By RFE RL
By Aleksandr Gostev and Koba Liklikadze
(RFE/RL) — As it continues its unprovoked invasion of Ukraine, Russia finds itself facing growing international isolation, including an expanding list of sanctions.
While not exactly a pariah nation, Russia can now count on few allies. Other nations have remained essentially neutral, including China, the Persian Gulf monarchies, and Turkey.
The government of Turkish President Recep Tayyip Erdogan condemned Russia for its aggression but did not join the global drive to sanction it.
Instead, Turkey has tried to navigate a different path, casting itself as a potential peacemaker, offering to mediate negotiations between Russia and Ukraine. At the same time, Ankara has also criticized unspecified members of NATO, the Western military alliance to which Turkey belongs, for, in its view, doing little to deescalate tensions.
That message was articulated recently by Turkish Foreign Minister Mevlut Cavusoglu. “In order to weaken Russia, some NATO countries do not want peace, while Ukraine does not really care about them. I will cite one section/part of our road map regarding Ukraine: the gradual withdrawal of Russian troops should take place in parallel with the easing of sanctions,” said Cavusoglu.
Ankara’s Economic Interests
“Ankara has staked out a position of maximum benefit, trying to exploit the conflict as much as possible for its own good,” political scientist Ivan Preobrazhensky told RFE/RL’s Russian Service.
“The earlier ties that Russia and Ukraine enjoyed significantly limited Turkey’s ability to play a bigger role in the politics of this part of Eurasia, which it wanted very much to do. In the past, Turkey wielded influence over the entire south of Ukraine. The Turks remember this well, and, moreover, under Erdogan, they are aware of this past role more and more, because in domestic politics the government is ideologically pushing for a rather interesting mix of Pan-Turkism and Islamism.”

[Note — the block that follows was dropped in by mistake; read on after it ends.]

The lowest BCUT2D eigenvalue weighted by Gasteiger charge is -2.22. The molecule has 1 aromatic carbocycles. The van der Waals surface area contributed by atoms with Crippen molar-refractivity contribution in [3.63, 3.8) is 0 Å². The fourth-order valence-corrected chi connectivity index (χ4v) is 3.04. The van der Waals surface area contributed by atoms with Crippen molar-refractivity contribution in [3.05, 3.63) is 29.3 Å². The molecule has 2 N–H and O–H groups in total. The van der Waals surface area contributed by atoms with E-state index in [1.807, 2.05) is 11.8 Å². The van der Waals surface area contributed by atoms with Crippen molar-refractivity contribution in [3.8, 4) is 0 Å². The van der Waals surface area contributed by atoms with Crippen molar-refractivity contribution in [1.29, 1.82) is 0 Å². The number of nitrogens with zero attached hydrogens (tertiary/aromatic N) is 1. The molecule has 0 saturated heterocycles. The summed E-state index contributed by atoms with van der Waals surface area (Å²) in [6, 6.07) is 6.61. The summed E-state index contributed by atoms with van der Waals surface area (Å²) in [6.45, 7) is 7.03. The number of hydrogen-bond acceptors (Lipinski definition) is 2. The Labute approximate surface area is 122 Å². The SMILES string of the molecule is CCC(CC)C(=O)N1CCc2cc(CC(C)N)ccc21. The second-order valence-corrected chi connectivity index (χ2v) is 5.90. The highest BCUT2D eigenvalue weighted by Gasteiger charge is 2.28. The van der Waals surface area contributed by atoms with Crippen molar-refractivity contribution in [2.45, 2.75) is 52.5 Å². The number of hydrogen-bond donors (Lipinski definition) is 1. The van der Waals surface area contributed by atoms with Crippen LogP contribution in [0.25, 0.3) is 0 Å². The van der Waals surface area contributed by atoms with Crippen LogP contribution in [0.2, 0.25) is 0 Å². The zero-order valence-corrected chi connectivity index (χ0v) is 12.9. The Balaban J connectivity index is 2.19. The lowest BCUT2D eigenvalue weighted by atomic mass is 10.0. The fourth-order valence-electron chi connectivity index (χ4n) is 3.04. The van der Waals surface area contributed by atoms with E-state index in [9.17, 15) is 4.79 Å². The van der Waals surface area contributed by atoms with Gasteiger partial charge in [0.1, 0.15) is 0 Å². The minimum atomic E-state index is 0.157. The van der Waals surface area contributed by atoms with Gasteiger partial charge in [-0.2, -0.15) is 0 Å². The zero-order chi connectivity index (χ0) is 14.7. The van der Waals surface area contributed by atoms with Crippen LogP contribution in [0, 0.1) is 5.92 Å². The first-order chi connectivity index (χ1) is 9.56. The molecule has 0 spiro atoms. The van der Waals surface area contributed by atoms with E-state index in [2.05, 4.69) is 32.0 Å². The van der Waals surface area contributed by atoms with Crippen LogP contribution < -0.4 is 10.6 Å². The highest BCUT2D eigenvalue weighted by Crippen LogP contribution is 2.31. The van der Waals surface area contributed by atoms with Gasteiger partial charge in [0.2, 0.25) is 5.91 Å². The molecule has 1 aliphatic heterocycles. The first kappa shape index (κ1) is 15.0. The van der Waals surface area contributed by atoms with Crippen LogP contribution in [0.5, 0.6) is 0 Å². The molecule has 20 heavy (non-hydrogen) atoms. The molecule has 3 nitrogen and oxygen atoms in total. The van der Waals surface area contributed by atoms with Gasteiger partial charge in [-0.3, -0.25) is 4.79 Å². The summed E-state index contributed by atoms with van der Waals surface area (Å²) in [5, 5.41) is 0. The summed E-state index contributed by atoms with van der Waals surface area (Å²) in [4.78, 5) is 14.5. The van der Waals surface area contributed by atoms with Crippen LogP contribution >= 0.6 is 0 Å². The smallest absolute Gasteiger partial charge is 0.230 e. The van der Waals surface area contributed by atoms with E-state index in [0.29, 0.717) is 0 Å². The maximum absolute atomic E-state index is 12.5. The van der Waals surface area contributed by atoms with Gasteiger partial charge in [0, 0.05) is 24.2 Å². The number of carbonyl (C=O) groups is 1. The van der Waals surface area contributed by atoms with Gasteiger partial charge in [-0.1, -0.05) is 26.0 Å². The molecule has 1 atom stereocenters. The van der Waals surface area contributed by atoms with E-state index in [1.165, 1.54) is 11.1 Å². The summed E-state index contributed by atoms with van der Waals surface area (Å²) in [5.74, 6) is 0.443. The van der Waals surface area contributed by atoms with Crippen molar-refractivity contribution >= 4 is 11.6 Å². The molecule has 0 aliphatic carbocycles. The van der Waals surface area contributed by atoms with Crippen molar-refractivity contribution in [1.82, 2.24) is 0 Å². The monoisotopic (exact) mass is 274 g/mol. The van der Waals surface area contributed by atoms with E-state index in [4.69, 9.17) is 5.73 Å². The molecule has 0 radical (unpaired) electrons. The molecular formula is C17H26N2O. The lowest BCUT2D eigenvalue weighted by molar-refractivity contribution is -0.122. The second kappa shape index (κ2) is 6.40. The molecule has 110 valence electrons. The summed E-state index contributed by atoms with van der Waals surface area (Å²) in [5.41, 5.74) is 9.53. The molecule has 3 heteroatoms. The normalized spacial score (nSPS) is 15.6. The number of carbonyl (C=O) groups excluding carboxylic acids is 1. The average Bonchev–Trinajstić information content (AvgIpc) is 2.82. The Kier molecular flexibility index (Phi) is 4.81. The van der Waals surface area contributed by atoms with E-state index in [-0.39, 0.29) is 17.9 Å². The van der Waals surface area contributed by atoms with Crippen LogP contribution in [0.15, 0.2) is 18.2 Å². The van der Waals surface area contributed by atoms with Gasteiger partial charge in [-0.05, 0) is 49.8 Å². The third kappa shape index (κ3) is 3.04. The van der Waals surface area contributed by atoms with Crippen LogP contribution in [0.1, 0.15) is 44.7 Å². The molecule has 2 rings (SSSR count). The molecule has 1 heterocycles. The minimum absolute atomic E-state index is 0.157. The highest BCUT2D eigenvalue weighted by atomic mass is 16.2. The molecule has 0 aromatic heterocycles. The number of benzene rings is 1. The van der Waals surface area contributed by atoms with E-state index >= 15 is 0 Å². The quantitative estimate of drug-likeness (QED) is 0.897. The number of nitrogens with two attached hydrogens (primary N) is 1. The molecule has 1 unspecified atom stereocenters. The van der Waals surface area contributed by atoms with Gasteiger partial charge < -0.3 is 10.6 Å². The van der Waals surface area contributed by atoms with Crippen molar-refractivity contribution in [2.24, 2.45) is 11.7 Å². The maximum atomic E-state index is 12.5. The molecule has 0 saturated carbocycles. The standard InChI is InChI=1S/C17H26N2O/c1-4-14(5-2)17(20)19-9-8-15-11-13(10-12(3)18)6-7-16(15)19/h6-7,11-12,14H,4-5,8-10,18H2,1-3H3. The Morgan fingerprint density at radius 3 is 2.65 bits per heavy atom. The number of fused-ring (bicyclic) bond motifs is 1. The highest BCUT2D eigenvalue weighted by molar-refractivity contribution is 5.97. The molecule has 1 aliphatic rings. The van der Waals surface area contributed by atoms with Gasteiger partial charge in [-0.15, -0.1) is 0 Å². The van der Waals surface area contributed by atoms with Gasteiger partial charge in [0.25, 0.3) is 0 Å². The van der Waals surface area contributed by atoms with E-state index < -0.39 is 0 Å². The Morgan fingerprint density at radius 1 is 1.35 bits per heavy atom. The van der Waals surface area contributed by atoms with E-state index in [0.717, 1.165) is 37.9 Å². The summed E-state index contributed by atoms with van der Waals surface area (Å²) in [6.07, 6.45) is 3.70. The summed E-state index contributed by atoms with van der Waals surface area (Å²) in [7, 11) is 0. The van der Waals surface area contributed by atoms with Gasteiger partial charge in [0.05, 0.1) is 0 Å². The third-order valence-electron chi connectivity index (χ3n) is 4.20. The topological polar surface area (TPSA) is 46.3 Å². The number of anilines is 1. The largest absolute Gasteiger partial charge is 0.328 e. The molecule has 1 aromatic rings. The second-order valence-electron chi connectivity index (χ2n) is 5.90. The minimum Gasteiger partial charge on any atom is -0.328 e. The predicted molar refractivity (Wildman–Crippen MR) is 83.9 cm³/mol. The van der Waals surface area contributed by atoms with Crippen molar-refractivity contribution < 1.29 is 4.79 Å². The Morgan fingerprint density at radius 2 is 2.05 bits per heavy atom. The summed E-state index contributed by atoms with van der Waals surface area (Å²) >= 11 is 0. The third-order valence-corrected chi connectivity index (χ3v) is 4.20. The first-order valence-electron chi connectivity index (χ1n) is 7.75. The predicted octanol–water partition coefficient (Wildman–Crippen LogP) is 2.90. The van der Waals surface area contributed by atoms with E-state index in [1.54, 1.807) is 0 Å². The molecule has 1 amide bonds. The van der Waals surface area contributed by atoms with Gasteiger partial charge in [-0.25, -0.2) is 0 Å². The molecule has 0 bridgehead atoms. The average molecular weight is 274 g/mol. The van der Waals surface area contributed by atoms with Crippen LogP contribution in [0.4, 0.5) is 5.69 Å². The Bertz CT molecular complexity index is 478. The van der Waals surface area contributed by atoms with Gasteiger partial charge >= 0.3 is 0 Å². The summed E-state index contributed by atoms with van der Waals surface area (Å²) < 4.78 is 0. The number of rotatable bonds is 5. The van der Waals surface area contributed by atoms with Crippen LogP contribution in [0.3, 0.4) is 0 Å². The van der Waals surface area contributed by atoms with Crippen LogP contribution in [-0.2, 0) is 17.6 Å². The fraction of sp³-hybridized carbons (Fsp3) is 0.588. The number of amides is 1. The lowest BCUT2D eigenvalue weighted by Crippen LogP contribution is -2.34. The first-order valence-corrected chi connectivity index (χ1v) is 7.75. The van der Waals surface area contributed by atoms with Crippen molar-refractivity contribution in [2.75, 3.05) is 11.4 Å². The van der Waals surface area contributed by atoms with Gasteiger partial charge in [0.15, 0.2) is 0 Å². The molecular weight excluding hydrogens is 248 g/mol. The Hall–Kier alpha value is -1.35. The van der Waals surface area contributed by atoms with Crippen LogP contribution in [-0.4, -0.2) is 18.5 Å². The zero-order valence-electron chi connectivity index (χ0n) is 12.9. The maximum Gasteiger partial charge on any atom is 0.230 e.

Business interests are, of course, part of the equation. For Turkey, Russian tourists are a key contributor to state coffers. Russia also provides a huge market for Turkish vegetables and fruits. The two countries have also recently signed several trade deals.
Given those economic considerations, it’s perhaps not surprising that Ankara decided not to send Soviet-era weaponry to Ukraine — despite such urgings from NATO as well as Ukraine’s rising prominence as a Turkish trade partner.
Last year, Turkey invested some $4.5 billion in Ukraine, making it the biggest foreign investor in the country. On February 3, just weeks before Russia launched its invasion, Erdogan and Ukrainian President Volodymyr Zelenskiy signed an agreement in Kyiv aimed at increasing annual trade to $10 billion. And while Ankara has balked at providing Soviet-era weapons, it has long supplied Kyiv with other arms, notably its highly touted Bayraktar drones. Erdogan and Zelenskiy also reached agreement on the future delivery of ships, aircraft engines, and other parts.
But despite reported urgings from NATO, Turkey has refused to deliver any of its stockpiled Russian air defense systems to Ukraine. “Ankara also has Russian S-400 air defense systems, the purchase of which a few years ago caused a major rift with NATO partners, mainly the United States,” Preobrazhensky said.
“Because of that, Turkey lost the chance to partially produce modern American fighter jets on its territory — and relations with Washington deteriorated mainly due to this reason. And so, about two weeks after Russia’s invasion of Ukraine, NATO urged Erdogan to send a Russian S-400 to Kyiv in exchange for American Patriot-class air defense systems — as Slovakia did. But Erdogan did not do that…because I don’t think he fully trusts his NATO partners.”
While it may be urging a de-escalation of Russia’s war on Ukraine, Turkey can exploit the conflict to raise its regional profile, said Preobrazhensky.
“Turkey in general is becoming a true regional leader and is trying to uphold the ancient principle of ‘divide and conquer’ in its relations with both Russia and Ukraine. The more conflict there is in the whole post-Soviet space, the more Turkish influence there will be. This applies not only to Russia and Ukraine, but to the entire South and North Caucasus and throughout Central Asia,” the Russian analyst explained.
Despite its reluctance to supply certain systems to Ukraine, Ankara is increasing defense cooperation with Kyiv. On February 3, Ukrainian Defense Minister Oleksiy Reznikov announced Turkey and Ukraine had agreed to coproduce Bayraktar drones at a production site in Ukraine.